CARE collaborates with community partners to improve health among people most impacted by inequities and disparities, specifically Black and Latinx communities and low-income populations, in New Haven and throughout Connecticut. Our collaborations include partnerships with community residents, coalitions, and nonprofit and civic organizations. Partnership with community residents is facilitated through our Community Research Fellows and New Haven Health Leaders programs, our CARE outreach worker team, and our Racial and Ethnic Approaches to Community Health Steering Committee. We also collaborate with the Coordinated Food Assistance Network, New Haven Breastfeeding Taskforce and Healthy Start, Project Access-New Haven, New Haven Health Department, Cornell Scott-Hill Health Center, Fair Haven Community Health Center, Yale New Haven Health, and the Director of Food System Policy for the city of New Haven among others. CARE is co-housed at Southern Connecticut State University’s College of Health and Human Services and the Yale School of Public Health.
Yale-Griffin Prevention Research Center (Yale-Griffin PRC)
The Yale-Griffin PRC works with community partners to develop, implement, and evaluate community-based approaches to address inequities in rates of chronic diseases by working with communities with a focus on the New Haven and the Lower Naugatuck Valley areas. We collaborate with Project Access-New Haven and Griffin Hospital where community health workers support participants in our Virtual Diabetes Prevention Program; Wholesome Wave, an organization dedicated to addressing food security and nutrition; state and local partners to identify strategies that work to address health equity in COVID-19 messaging and vaccine access; the Connecticut Department of Public Health, providing public health workforce trainings to local and state employees; and other organizations and health departments, providing technical assistance throughout the state. The Yale-Griffin PRC is co-housed at Yale School of Public Health and at Griffin Hospital in Derby.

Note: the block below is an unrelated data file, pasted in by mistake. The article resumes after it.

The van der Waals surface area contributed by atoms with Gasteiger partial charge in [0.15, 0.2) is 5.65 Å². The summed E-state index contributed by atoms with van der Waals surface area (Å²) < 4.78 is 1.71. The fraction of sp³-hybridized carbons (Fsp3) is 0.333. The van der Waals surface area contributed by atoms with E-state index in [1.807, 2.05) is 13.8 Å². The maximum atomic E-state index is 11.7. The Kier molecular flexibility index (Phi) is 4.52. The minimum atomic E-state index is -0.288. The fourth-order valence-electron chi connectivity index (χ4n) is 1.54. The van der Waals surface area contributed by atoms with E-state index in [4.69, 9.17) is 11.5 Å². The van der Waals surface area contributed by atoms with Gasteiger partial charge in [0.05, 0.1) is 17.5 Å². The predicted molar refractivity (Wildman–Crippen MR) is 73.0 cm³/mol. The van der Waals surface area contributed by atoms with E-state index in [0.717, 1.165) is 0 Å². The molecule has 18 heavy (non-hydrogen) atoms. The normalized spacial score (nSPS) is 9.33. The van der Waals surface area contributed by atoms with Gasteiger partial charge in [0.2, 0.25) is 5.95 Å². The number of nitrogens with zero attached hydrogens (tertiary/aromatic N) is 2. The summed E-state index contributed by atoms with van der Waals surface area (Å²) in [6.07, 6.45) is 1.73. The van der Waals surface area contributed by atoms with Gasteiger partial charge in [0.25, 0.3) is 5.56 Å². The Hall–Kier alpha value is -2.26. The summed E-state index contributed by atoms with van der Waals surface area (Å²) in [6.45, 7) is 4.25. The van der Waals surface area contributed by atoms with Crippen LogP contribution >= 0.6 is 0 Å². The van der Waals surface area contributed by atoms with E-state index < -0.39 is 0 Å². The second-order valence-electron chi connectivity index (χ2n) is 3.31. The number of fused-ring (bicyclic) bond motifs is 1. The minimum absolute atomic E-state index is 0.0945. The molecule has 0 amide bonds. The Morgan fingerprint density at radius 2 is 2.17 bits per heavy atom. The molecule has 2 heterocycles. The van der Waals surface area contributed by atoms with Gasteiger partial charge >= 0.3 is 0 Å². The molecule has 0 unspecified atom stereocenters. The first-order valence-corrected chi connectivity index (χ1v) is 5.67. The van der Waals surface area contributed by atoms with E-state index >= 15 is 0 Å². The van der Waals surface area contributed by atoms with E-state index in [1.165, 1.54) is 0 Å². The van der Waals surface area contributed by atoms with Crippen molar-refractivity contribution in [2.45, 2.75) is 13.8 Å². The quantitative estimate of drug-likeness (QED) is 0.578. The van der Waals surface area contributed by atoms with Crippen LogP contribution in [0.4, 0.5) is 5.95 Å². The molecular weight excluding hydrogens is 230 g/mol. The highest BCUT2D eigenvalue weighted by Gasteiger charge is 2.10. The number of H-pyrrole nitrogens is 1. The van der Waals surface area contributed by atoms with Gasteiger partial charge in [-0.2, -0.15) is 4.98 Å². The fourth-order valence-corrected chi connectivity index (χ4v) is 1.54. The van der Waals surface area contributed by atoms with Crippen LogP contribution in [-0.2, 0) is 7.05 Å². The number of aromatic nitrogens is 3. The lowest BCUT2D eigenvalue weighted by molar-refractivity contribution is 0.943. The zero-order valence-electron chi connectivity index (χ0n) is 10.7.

Center for Interdisciplinary Research on Aids (CIRA)
CIRA was established in 1997 and is currently New England’s only AIDS research center funded by the National Institute of Mental Health. CIRA supports innovative, interdisciplinary research that focuses on the implementation of HIV prevention and treatment and the elimination of HIV disparities. CIRA brings together scientists from 25 disciplines and three institutions: Yale University; the Institute for Community Research in Hartford; and the Institute for Collaboration on Health, Intervention, and Policy at the University of Connecticut. At Yale, faculty from five schools participate in CIRA: the Yale School of Public Health, Yale School of Medicine, Yale Law School, Yale Graduate School of Arts & Sciences, and Yale School of Nursing.
Center for Infectious Disease Modeling and Analysis (CIDMA)
The goal of CIDMA is to optimize the effectiveness and cost-effectiveness of vaccination strategies and other health interventions by quantitatively evaluating and informing public health policies. To achieve this goal, CIDMA applies interdisciplinary mathematical modeling approaches to address public health challenges, both nationally and
globally, for a wide range of infectious diseases. Ongoing research projects within the U.S. include hepatitis C, pneumococcal disease, influenza, human papillomavirus, cytomegalovirus, and pertussis. Our international research projects target Zika, Ebola, dengue fever, leprosy, African trypanosomiasis (sleeping sickness), Chagas disease, rabies, and schistosomiasis.
Public Health Modeling Unit
The Yale School of Public Health is a leader in the use of mathematical and statistical modeling to inform public health systems, policy, interventions and disease impact. Modeling applications span a variety of areas, including chronic and infectious diseases, implementation science, environmental health, behavioral determinants of health, and health care systems. Modeling techniques can generate predictions about how a system might behave under different circumstances, permitting public health decision-makers to evaluate the possible effects of health interventions that have not yet been implemented. With faculty embedded in the departments of epidemiology of microbial diseases, biostatistics, and health policy and management, YSPH has a wide impact on population health in public, private, local, national and international settings.
Yale Center for Perinatal, Pediatric, and Environmental Epidemiology (CPPEE)
Research conducted by CPPEE focuses on understanding the combined environmental and genetic causes of disease during pregnancy, in the perinatal period, during infancy and childhood. Although this methodological paradigm is used for a range of disorders, a principal research focus is on respiratory disease and asthma. Recent studies have included examining the role of maternal asthma in pregnancy on both maternal health during pregnancy and fetal outcomes, as well as examining the etiology of asthma and other atopic diseases in early infancy and childhood, with an increasing focus on how the genetic inheritance of the child is influenced by environmental risk factors and triggers that increase risk for disease.